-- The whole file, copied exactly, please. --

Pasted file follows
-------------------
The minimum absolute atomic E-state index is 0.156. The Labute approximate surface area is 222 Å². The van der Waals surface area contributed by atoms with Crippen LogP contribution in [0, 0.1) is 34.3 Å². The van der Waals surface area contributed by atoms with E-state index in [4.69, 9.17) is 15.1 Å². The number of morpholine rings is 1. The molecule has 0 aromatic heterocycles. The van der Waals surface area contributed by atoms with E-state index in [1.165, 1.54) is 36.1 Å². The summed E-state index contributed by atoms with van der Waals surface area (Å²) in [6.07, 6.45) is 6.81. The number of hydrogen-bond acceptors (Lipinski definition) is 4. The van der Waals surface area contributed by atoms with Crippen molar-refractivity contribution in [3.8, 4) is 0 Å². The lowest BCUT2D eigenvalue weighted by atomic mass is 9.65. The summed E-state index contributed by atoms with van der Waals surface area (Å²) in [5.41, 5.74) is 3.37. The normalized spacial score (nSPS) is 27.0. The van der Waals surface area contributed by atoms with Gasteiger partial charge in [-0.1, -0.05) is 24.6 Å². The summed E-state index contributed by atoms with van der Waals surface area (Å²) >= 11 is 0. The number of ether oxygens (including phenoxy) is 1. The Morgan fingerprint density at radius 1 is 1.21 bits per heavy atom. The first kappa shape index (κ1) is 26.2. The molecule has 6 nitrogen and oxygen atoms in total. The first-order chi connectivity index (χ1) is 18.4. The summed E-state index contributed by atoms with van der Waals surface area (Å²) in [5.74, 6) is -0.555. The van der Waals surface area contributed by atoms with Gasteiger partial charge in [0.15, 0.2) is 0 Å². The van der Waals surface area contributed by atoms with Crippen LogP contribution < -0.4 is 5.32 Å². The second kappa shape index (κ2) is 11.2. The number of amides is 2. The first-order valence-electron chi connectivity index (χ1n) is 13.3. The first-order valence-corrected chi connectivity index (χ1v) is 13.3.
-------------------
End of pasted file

The minimum absolute atomic E-state index is 0.156. The Labute approximate surface area is 222 Å². The van der Waals surface area contributed by atoms with Crippen LogP contribution in [0, 0.1) is 34.3 Å². The van der Waals surface area contributed by atoms with E-state index in [4.69, 9.17) is 15.1 Å². The number of morpholine rings is 1. The molecule has 0 aromatic heterocycles. The van der Waals surface area contributed by atoms with E-state index in [1.165, 1.54) is 36.1 Å². The summed E-state index contributed by atoms with van der Waals surface area (Å²) in [6.07, 6.45) is 6.81. The number of hydrogen-bond acceptors (Lipinski definition) is 4. The van der Waals surface area contributed by atoms with Crippen molar-refractivity contribution in [3.8, 4) is 0 Å². The lowest BCUT2D eigenvalue weighted by atomic mass is 9.65. The summed E-state index contributed by atoms with van der Waals surface area (Å²) in [5.41, 5.74) is 3.37. The normalized spacial score (nSPS) is 27.0. The van der Waals surface area contributed by atoms with Gasteiger partial charge in [-0.1, -0.05) is 24.6 Å². The summed E-state index contributed by atoms with van der Waals surface area (Å²) >= 11 is 0. The number of ether oxygens (including phenoxy) is 1. The Morgan fingerprint density at radius 1 is 1.21 bits per heavy atom. The first kappa shape index (κ1) is 26.2. The molecule has 6 nitrogen and oxygen atoms in total. The first-order chi connectivity index (χ1) is 18.4. The summed E-state index contributed by atoms with van der Waals surface area (Å²) in [5.74, 6) is -0.555. The van der Waals surface area contributed by atoms with Gasteiger partial charge in [0.15, 0.2) is 0 Å². The van der Waals surface area contributed by atoms with Crippen LogP contribution < -0.4 is 5.32 Å². The second kappa shape index (κ2) is 11.2. The number of amides is 2. The first-order valence-electron chi connectivity index (χ1n) is 13.3. The first-order valence-corrected chi connectivity index (χ1v) is 13.3.